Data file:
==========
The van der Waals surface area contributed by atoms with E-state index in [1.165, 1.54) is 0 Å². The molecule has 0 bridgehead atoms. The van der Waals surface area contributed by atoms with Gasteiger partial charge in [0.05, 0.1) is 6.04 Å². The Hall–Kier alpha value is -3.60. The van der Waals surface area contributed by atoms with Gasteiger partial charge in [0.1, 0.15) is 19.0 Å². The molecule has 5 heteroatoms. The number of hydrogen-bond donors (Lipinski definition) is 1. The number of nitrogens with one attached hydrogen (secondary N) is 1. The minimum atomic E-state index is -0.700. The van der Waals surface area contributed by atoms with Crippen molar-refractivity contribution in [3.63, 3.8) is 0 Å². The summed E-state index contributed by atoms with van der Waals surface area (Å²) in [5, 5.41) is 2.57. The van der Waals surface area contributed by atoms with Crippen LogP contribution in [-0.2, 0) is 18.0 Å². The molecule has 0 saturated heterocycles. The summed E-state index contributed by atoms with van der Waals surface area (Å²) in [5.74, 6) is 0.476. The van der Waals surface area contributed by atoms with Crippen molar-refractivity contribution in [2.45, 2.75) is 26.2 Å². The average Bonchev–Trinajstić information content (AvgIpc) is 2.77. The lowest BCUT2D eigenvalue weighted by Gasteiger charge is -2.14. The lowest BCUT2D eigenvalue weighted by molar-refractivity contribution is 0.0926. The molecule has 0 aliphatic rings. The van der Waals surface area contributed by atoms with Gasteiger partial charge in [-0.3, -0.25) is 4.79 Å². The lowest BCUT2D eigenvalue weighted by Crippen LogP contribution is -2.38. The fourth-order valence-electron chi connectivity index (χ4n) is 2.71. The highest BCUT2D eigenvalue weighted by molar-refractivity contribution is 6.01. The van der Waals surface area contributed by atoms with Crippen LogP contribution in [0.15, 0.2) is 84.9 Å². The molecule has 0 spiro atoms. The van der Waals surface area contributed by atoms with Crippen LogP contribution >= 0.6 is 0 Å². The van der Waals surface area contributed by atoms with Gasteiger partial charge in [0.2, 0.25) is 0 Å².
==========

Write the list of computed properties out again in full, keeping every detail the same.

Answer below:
The van der Waals surface area contributed by atoms with E-state index in [1.165, 1.54) is 0 Å². The molecule has 0 bridgehead atoms. The van der Waals surface area contributed by atoms with Gasteiger partial charge in [0.05, 0.1) is 6.04 Å². The Hall–Kier alpha value is -3.60. The van der Waals surface area contributed by atoms with Gasteiger partial charge in [0.1, 0.15) is 19.0 Å². The molecule has 5 heteroatoms. The number of hydrogen-bond donors (Lipinski definition) is 1. The number of nitrogens with one attached hydrogen (secondary N) is 1. The minimum atomic E-state index is -0.700. The van der Waals surface area contributed by atoms with Crippen molar-refractivity contribution in [3.63, 3.8) is 0 Å². The summed E-state index contributed by atoms with van der Waals surface area (Å²) in [5, 5.41) is 2.57. The van der Waals surface area contributed by atoms with Crippen LogP contribution in [-0.2, 0) is 18.0 Å². The molecule has 0 saturated heterocycles. The summed E-state index contributed by atoms with van der Waals surface area (Å²) in [5.74, 6) is 0.476. The van der Waals surface area contributed by atoms with Crippen molar-refractivity contribution in [2.45, 2.75) is 26.2 Å². The average Bonchev–Trinajstić information content (AvgIpc) is 2.77. The lowest BCUT2D eigenvalue weighted by Gasteiger charge is -2.14. The lowest BCUT2D eigenvalue weighted by molar-refractivity contribution is 0.0926. The molecule has 0 aliphatic rings. The van der Waals surface area contributed by atoms with Gasteiger partial charge in [-0.3, -0.25) is 4.79 Å². The lowest BCUT2D eigenvalue weighted by Crippen LogP contribution is -2.38. The fourth-order valence-electron chi connectivity index (χ4n) is 2.71. The highest BCUT2D eigenvalue weighted by molar-refractivity contribution is 6.01. The van der Waals surface area contributed by atoms with Crippen LogP contribution in [0.15, 0.2) is 84.9 Å². The molecule has 0 spiro atoms. The van der Waals surface area contributed by atoms with Crippen LogP contribution >= 0.6 is 0 Å². The van der Waals surface area contributed by atoms with Gasteiger partial charge in [0.2, 0.25) is 0 Å².